This yoga bubble is also a magnifying glass for the real, which we get to see extremely up close, whether it's that sweet opening, so soft and light that it feels blessed by a divine shower of flower petals falling from Devaloka or that moment of grappling with your demons in the dark, that struggle of epic-like proportions. Both extremes exists here, sometimes simultaneously or, at the very least, in remarkably close succession of each other. 

It has been bright returning to India, to once again be a student, to be in the presence of my teacher, to check in with myself, and to meet old friends, fellow journeymen and women, who I have seen throughout the years. The interactions with the later have been particularly special already. To see people change and grow over the year or years is a testament of time and practice. All around I see evidence of transformation, the evolution of human life, which plays out though the year, in our work, our relationships and our general state of being, all skillfully fueled by sadhana, or spiritual practice. All this is also a reflection of the many changes in my own life over the years. 

Even those who I do not know personally but have assisted in the shala since last year or in 2013--it is also really special to see these fellow-students again on their mats in the shala. I am inspired and honored that I get to see the changes in their practice albeit without any life context. It's a pretty amazing thing to experience as an assistant.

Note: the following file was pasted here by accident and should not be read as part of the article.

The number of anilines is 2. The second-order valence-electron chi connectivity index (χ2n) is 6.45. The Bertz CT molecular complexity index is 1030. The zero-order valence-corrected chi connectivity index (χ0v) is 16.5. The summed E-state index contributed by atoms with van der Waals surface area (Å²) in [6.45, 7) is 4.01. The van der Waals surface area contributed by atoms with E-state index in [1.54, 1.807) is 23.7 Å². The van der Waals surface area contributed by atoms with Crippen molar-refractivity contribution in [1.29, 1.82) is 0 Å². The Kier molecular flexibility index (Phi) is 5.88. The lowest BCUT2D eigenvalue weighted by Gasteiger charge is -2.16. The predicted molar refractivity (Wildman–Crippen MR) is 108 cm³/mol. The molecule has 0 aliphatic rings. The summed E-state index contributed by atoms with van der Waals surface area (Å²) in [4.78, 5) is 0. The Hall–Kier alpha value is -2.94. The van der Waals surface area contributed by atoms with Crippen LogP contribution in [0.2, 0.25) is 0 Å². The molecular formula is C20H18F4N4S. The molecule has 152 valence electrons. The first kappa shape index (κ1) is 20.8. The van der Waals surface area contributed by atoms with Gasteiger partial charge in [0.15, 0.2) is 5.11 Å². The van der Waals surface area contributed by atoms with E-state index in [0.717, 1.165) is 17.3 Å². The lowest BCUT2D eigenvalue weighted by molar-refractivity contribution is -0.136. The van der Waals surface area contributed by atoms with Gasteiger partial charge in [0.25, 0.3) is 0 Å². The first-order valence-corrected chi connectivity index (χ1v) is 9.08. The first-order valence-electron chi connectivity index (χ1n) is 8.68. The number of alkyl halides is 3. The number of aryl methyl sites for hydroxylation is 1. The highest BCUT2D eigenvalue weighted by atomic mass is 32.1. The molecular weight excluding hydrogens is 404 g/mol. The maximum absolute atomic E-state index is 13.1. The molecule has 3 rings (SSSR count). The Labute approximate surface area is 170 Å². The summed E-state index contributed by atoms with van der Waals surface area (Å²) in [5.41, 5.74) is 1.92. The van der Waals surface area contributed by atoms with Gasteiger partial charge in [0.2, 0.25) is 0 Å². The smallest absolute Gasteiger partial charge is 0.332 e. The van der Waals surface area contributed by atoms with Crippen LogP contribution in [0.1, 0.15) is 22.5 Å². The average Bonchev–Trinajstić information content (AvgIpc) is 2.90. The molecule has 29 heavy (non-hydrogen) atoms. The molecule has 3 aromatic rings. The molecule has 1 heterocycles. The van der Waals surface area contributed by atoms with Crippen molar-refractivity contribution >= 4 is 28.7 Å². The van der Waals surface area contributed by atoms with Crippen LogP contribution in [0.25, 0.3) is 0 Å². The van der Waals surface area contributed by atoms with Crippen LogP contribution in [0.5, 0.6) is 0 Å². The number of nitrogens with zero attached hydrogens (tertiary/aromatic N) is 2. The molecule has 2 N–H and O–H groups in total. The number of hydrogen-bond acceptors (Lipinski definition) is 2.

Of course, the more light it is, the more visible the shadows. This first week here has also been about seeing the shadow sides of being in Mysore, the bits of dark that hide in this or that corner of my own ego. 

Sitting in observation of heavier feelings and energies is not my favorite, it makes me feel raw and uncomfortable, though I also have a growing appreciation for it, a better understanding that there is no running away, that there is no real way of covering that which needs to be seen and recognized. 

This first week has been about adjusting to the shifting light and nodding respectfully to the shadows. What comes next, I cannot say! But I look forward to seeing the light change, and the dark too.